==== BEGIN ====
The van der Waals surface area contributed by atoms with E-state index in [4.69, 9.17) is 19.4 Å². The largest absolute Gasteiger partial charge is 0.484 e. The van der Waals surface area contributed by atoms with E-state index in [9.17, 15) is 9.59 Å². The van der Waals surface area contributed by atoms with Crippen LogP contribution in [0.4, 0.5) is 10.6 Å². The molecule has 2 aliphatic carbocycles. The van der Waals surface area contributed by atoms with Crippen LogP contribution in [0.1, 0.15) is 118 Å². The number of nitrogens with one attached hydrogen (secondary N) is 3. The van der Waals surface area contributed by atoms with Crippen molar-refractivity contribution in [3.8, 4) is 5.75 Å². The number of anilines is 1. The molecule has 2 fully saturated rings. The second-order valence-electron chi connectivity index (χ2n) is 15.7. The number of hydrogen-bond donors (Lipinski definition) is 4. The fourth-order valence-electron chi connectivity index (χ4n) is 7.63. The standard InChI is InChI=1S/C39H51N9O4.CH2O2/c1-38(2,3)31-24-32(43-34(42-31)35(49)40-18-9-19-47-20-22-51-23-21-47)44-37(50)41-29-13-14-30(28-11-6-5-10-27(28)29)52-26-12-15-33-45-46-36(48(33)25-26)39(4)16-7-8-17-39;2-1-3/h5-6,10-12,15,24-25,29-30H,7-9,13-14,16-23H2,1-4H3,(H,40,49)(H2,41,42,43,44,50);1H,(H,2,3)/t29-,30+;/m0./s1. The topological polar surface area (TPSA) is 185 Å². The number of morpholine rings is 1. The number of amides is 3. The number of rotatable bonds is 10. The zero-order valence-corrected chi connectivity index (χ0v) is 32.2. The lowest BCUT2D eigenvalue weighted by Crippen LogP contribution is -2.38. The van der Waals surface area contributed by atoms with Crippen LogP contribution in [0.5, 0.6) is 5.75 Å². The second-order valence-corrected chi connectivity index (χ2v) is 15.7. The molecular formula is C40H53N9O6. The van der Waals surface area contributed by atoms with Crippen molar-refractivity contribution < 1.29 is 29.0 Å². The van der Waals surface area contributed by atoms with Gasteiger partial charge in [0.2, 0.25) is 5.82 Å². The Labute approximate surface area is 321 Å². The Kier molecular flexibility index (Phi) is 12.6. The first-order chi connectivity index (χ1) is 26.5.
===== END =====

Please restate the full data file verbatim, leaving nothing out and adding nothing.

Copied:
The van der Waals surface area contributed by atoms with E-state index in [4.69, 9.17) is 19.4 Å². The largest absolute Gasteiger partial charge is 0.484 e. The van der Waals surface area contributed by atoms with E-state index in [9.17, 15) is 9.59 Å². The van der Waals surface area contributed by atoms with Crippen LogP contribution in [0.4, 0.5) is 10.6 Å². The molecule has 2 aliphatic carbocycles. The van der Waals surface area contributed by atoms with Crippen LogP contribution in [0.1, 0.15) is 118 Å². The number of nitrogens with one attached hydrogen (secondary N) is 3. The van der Waals surface area contributed by atoms with Crippen molar-refractivity contribution in [3.8, 4) is 5.75 Å². The number of anilines is 1. The molecule has 2 fully saturated rings. The second-order valence-electron chi connectivity index (χ2n) is 15.7. The number of hydrogen-bond donors (Lipinski definition) is 4. The fourth-order valence-electron chi connectivity index (χ4n) is 7.63. The standard InChI is InChI=1S/C39H51N9O4.CH2O2/c1-38(2,3)31-24-32(43-34(42-31)35(49)40-18-9-19-47-20-22-51-23-21-47)44-37(50)41-29-13-14-30(28-11-6-5-10-27(28)29)52-26-12-15-33-45-46-36(48(33)25-26)39(4)16-7-8-17-39;2-1-3/h5-6,10-12,15,24-25,29-30H,7-9,13-14,16-23H2,1-4H3,(H,40,49)(H2,41,42,43,44,50);1H,(H,2,3)/t29-,30+;/m0./s1. The topological polar surface area (TPSA) is 185 Å². The number of morpholine rings is 1. The number of amides is 3. The number of rotatable bonds is 10. The zero-order valence-corrected chi connectivity index (χ0v) is 32.2. The lowest BCUT2D eigenvalue weighted by Crippen LogP contribution is -2.38. The van der Waals surface area contributed by atoms with Crippen LogP contribution in [0.5, 0.6) is 5.75 Å². The second-order valence-corrected chi connectivity index (χ2v) is 15.7. The molecular formula is C40H53N9O6. The van der Waals surface area contributed by atoms with Crippen molar-refractivity contribution < 1.29 is 29.0 Å². The van der Waals surface area contributed by atoms with Gasteiger partial charge in [0.2, 0.25) is 5.82 Å². The Labute approximate surface area is 321 Å². The Kier molecular flexibility index (Phi) is 12.6. The first-order chi connectivity index (χ1) is 26.5.